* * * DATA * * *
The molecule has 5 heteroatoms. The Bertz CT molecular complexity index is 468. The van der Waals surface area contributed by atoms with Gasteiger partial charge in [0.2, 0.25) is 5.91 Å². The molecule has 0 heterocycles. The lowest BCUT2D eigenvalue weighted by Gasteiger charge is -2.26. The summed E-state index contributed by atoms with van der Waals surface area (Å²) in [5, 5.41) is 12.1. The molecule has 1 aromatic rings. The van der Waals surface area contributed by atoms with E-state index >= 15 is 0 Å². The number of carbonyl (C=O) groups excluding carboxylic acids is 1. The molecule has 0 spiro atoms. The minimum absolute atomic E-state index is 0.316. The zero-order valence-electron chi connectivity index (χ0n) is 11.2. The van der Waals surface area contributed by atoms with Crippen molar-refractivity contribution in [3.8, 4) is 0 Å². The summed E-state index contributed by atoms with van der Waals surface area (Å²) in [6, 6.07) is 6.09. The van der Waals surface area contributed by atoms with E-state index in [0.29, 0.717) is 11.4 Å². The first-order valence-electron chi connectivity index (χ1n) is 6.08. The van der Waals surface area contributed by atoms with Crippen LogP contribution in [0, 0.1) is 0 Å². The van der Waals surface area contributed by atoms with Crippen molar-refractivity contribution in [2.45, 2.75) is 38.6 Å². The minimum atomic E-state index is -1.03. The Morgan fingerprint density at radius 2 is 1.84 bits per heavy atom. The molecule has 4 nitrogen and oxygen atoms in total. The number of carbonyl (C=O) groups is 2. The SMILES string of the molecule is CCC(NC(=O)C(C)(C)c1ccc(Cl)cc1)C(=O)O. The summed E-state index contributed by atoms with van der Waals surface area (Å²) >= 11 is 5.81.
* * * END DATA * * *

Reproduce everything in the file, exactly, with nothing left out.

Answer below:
The molecule has 5 heteroatoms. The Bertz CT molecular complexity index is 468. The van der Waals surface area contributed by atoms with Gasteiger partial charge in [0.2, 0.25) is 5.91 Å². The molecule has 0 heterocycles. The lowest BCUT2D eigenvalue weighted by Gasteiger charge is -2.26. The summed E-state index contributed by atoms with van der Waals surface area (Å²) in [5, 5.41) is 12.1. The molecule has 1 aromatic rings. The van der Waals surface area contributed by atoms with E-state index >= 15 is 0 Å². The number of carbonyl (C=O) groups excluding carboxylic acids is 1. The molecule has 0 spiro atoms. The minimum absolute atomic E-state index is 0.316. The zero-order valence-electron chi connectivity index (χ0n) is 11.2. The van der Waals surface area contributed by atoms with Crippen molar-refractivity contribution in [3.8, 4) is 0 Å². The summed E-state index contributed by atoms with van der Waals surface area (Å²) in [6, 6.07) is 6.09. The van der Waals surface area contributed by atoms with E-state index in [0.29, 0.717) is 11.4 Å². The first-order valence-electron chi connectivity index (χ1n) is 6.08. The van der Waals surface area contributed by atoms with Crippen LogP contribution in [0, 0.1) is 0 Å². The van der Waals surface area contributed by atoms with Crippen molar-refractivity contribution in [2.45, 2.75) is 38.6 Å². The minimum atomic E-state index is -1.03. The Morgan fingerprint density at radius 2 is 1.84 bits per heavy atom. The molecule has 4 nitrogen and oxygen atoms in total. The number of carbonyl (C=O) groups is 2. The SMILES string of the molecule is CCC(NC(=O)C(C)(C)c1ccc(Cl)cc1)C(=O)O. The summed E-state index contributed by atoms with van der Waals surface area (Å²) >= 11 is 5.81.